A leister is an ancient tool
Lystring is the gerund form of the Norwegian verb å lystre – pronounced [ly`strə]. The word comes from the Old Norse verb ljósta, which means to hit, impale, or stab.
The verb comes from the noun lyster – pronounced [ly´stər] – which means a fishing spear with a long wooden shaft and a set of barbed prongs attached to its end.
In English, the verb and the noun are both spelt leister – pronounced [ˈliːstə].
A leister is a tool believed to go back thousands of years, back to the Stone Age and the hunter-gatherers.
Lured the prey using light
The hunter lured the prey towards her with the light from the torch. She usually used a boat, but could also stand in the water, on a rock, on the riverbank, and more.
The leistering often took place when darkness returned in the autumn. The fisher, or someone next to her, held a fire torch above the water’s surface to attract the fish.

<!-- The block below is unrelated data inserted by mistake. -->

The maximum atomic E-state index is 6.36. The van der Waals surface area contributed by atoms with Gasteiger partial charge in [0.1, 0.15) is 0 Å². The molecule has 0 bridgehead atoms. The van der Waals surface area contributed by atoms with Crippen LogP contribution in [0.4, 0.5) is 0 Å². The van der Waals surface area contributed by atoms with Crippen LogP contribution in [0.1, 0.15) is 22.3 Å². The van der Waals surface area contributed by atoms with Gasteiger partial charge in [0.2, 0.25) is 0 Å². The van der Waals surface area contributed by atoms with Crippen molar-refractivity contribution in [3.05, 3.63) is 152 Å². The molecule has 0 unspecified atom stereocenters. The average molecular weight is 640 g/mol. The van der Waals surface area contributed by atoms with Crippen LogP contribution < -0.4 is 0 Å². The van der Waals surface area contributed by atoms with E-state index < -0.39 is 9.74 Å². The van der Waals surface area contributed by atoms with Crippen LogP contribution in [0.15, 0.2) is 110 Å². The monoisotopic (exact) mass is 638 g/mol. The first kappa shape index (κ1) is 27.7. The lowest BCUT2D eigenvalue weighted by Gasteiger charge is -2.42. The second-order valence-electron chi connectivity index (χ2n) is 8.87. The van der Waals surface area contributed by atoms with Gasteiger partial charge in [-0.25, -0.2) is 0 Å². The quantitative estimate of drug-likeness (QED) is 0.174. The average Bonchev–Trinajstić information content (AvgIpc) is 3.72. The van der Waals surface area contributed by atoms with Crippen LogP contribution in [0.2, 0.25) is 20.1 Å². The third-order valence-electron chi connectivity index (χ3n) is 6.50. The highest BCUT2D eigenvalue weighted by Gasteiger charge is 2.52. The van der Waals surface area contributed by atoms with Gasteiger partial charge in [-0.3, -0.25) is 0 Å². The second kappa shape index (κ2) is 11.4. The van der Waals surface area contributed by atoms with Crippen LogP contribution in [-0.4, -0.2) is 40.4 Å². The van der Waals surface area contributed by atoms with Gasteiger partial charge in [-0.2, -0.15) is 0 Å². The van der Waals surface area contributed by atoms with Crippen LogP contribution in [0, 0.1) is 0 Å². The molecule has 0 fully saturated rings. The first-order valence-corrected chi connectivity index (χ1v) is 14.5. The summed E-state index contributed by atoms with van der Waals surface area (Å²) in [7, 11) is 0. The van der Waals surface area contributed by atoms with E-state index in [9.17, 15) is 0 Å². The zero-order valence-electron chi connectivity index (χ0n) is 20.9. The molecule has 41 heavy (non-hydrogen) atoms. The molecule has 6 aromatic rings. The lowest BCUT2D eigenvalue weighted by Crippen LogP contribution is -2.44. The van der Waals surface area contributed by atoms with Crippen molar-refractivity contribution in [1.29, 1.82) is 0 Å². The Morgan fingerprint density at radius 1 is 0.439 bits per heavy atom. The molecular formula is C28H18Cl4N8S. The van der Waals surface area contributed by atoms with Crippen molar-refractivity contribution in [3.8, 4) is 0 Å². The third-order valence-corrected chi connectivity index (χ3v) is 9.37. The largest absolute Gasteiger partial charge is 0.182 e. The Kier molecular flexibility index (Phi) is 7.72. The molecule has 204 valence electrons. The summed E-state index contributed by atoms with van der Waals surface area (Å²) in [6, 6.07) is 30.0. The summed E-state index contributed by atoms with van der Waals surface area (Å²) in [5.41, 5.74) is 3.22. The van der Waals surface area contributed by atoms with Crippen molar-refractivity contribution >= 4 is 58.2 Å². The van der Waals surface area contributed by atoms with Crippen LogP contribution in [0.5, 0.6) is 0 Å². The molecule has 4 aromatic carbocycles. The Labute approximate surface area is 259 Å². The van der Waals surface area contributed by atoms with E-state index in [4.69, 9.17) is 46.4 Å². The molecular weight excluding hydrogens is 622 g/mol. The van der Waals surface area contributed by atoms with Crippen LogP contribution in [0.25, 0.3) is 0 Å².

The fisher could also attach the torch to the side of the boat – or to a pole sticking out from the boat over the water.
Speed was of the essence
When a fish appeared – to have any hope of catching it – the person holding the leister had to quickly thrust it towards the fish.
To avoid losing the leister into the water, the thrower often attached a piece of rope to the end of its long wooden shaft and tied the rope around her wrist.
When out leistering, you could catch trout (ørret), pike (gjedde), burbot (lake), eel (ål) and much more.
Lystring differs slightly from the fishing method lysing, where you wade in the water in the dark, using a torch to attract crabs, crayfish, and more, and catch the prey using your bare hands.
Please note: As a rule, leistering is prohibited by law in Norway today.
Sources: Haugen, Einar. Norwegian English dictionary. The University of Wisconsin Press 1967, 1974. | Det norske akademis ordbok. naob.no. | EGP.00031